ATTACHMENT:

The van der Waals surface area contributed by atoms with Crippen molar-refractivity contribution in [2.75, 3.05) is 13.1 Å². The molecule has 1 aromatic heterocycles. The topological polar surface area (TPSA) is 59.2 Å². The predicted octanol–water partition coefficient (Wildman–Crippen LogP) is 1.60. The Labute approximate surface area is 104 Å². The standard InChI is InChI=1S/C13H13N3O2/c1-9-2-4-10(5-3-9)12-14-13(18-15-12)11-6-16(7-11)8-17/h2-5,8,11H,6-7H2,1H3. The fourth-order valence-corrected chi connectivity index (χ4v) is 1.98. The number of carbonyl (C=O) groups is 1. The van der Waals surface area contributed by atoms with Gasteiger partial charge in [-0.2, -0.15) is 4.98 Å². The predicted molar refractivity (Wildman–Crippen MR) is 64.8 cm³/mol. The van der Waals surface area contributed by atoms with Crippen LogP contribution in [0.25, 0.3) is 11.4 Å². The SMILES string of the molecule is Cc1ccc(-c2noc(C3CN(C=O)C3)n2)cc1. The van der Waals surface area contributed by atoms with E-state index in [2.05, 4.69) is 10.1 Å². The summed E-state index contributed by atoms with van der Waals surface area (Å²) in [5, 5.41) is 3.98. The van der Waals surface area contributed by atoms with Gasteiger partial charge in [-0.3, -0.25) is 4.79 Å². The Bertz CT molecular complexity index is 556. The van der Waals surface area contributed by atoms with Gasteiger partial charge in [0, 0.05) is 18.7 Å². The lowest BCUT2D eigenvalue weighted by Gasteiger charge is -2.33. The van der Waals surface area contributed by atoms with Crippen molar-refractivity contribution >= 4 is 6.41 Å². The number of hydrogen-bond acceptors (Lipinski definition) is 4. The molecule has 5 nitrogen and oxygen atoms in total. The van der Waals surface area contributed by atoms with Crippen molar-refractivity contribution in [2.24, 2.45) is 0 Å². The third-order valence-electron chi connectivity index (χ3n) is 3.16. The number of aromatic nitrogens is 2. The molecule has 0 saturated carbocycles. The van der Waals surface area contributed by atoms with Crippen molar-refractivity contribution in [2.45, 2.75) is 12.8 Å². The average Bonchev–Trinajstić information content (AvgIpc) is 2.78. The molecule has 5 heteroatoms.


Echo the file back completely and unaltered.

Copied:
The van der Waals surface area contributed by atoms with Crippen molar-refractivity contribution in [2.75, 3.05) is 13.1 Å². The molecule has 1 aromatic heterocycles. The topological polar surface area (TPSA) is 59.2 Å². The predicted octanol–water partition coefficient (Wildman–Crippen LogP) is 1.60. The Labute approximate surface area is 104 Å². The standard InChI is InChI=1S/C13H13N3O2/c1-9-2-4-10(5-3-9)12-14-13(18-15-12)11-6-16(7-11)8-17/h2-5,8,11H,6-7H2,1H3. The fourth-order valence-corrected chi connectivity index (χ4v) is 1.98. The number of carbonyl (C=O) groups is 1. The van der Waals surface area contributed by atoms with Gasteiger partial charge in [-0.2, -0.15) is 4.98 Å². The predicted molar refractivity (Wildman–Crippen MR) is 64.8 cm³/mol. The van der Waals surface area contributed by atoms with Crippen LogP contribution in [0.25, 0.3) is 11.4 Å². The SMILES string of the molecule is Cc1ccc(-c2noc(C3CN(C=O)C3)n2)cc1. The van der Waals surface area contributed by atoms with E-state index in [2.05, 4.69) is 10.1 Å². The summed E-state index contributed by atoms with van der Waals surface area (Å²) in [5, 5.41) is 3.98. The van der Waals surface area contributed by atoms with Gasteiger partial charge in [-0.3, -0.25) is 4.79 Å². The Bertz CT molecular complexity index is 556. The van der Waals surface area contributed by atoms with Gasteiger partial charge in [0, 0.05) is 18.7 Å². The lowest BCUT2D eigenvalue weighted by Gasteiger charge is -2.33. The van der Waals surface area contributed by atoms with Crippen molar-refractivity contribution >= 4 is 6.41 Å². The number of hydrogen-bond acceptors (Lipinski definition) is 4. The molecule has 5 nitrogen and oxygen atoms in total. The van der Waals surface area contributed by atoms with Crippen molar-refractivity contribution in [2.24, 2.45) is 0 Å². The third-order valence-electron chi connectivity index (χ3n) is 3.16. The number of aromatic nitrogens is 2. The molecule has 0 saturated carbocycles. The van der Waals surface area contributed by atoms with Crippen molar-refractivity contribution in [2.45, 2.75) is 12.8 Å². The average Bonchev–Trinajstić information content (AvgIpc) is 2.78. The molecule has 5 heteroatoms.